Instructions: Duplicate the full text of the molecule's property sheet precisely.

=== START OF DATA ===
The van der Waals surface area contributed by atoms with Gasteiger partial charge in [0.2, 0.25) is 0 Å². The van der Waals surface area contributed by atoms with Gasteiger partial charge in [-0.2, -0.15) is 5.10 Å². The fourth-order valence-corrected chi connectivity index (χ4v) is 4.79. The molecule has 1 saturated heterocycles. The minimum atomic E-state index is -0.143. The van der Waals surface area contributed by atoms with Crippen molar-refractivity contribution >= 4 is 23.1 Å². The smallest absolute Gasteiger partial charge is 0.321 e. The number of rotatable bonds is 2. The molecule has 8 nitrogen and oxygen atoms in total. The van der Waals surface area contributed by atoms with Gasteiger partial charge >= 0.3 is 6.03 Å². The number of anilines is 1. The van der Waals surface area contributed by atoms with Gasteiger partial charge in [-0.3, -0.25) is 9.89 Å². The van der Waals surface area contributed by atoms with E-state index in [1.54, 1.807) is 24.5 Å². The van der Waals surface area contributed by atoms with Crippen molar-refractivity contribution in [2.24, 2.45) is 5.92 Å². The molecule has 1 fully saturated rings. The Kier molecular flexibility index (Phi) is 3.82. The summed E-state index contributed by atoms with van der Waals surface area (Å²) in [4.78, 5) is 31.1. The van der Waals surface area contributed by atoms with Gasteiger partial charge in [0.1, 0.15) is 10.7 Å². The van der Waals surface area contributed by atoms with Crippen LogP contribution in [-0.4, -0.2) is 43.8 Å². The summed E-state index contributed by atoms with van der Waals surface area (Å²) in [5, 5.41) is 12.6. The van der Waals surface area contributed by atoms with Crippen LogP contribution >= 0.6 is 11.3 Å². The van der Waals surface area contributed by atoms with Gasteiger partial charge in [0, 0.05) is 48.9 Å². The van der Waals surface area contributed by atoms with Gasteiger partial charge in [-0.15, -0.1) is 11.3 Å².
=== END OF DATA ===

The van der Waals surface area contributed by atoms with Gasteiger partial charge in [0.2, 0.25) is 0 Å². The van der Waals surface area contributed by atoms with Gasteiger partial charge in [-0.2, -0.15) is 5.10 Å². The fourth-order valence-corrected chi connectivity index (χ4v) is 4.79. The molecule has 1 saturated heterocycles. The minimum atomic E-state index is -0.143. The van der Waals surface area contributed by atoms with Crippen molar-refractivity contribution >= 4 is 23.1 Å². The smallest absolute Gasteiger partial charge is 0.321 e. The number of rotatable bonds is 2. The molecule has 8 nitrogen and oxygen atoms in total. The van der Waals surface area contributed by atoms with Gasteiger partial charge >= 0.3 is 6.03 Å². The number of anilines is 1. The van der Waals surface area contributed by atoms with Gasteiger partial charge in [-0.3, -0.25) is 9.89 Å². The van der Waals surface area contributed by atoms with E-state index in [1.54, 1.807) is 24.5 Å². The van der Waals surface area contributed by atoms with Crippen molar-refractivity contribution in [2.24, 2.45) is 5.92 Å². The molecule has 1 fully saturated rings. The Kier molecular flexibility index (Phi) is 3.82. The summed E-state index contributed by atoms with van der Waals surface area (Å²) in [4.78, 5) is 31.1. The van der Waals surface area contributed by atoms with Gasteiger partial charge in [0.1, 0.15) is 10.7 Å². The van der Waals surface area contributed by atoms with Crippen LogP contribution in [-0.4, -0.2) is 43.8 Å². The summed E-state index contributed by atoms with van der Waals surface area (Å²) in [5, 5.41) is 12.6. The van der Waals surface area contributed by atoms with Crippen LogP contribution >= 0.6 is 11.3 Å². The van der Waals surface area contributed by atoms with Gasteiger partial charge in [0, 0.05) is 48.9 Å². The van der Waals surface area contributed by atoms with Gasteiger partial charge in [-0.15, -0.1) is 11.3 Å².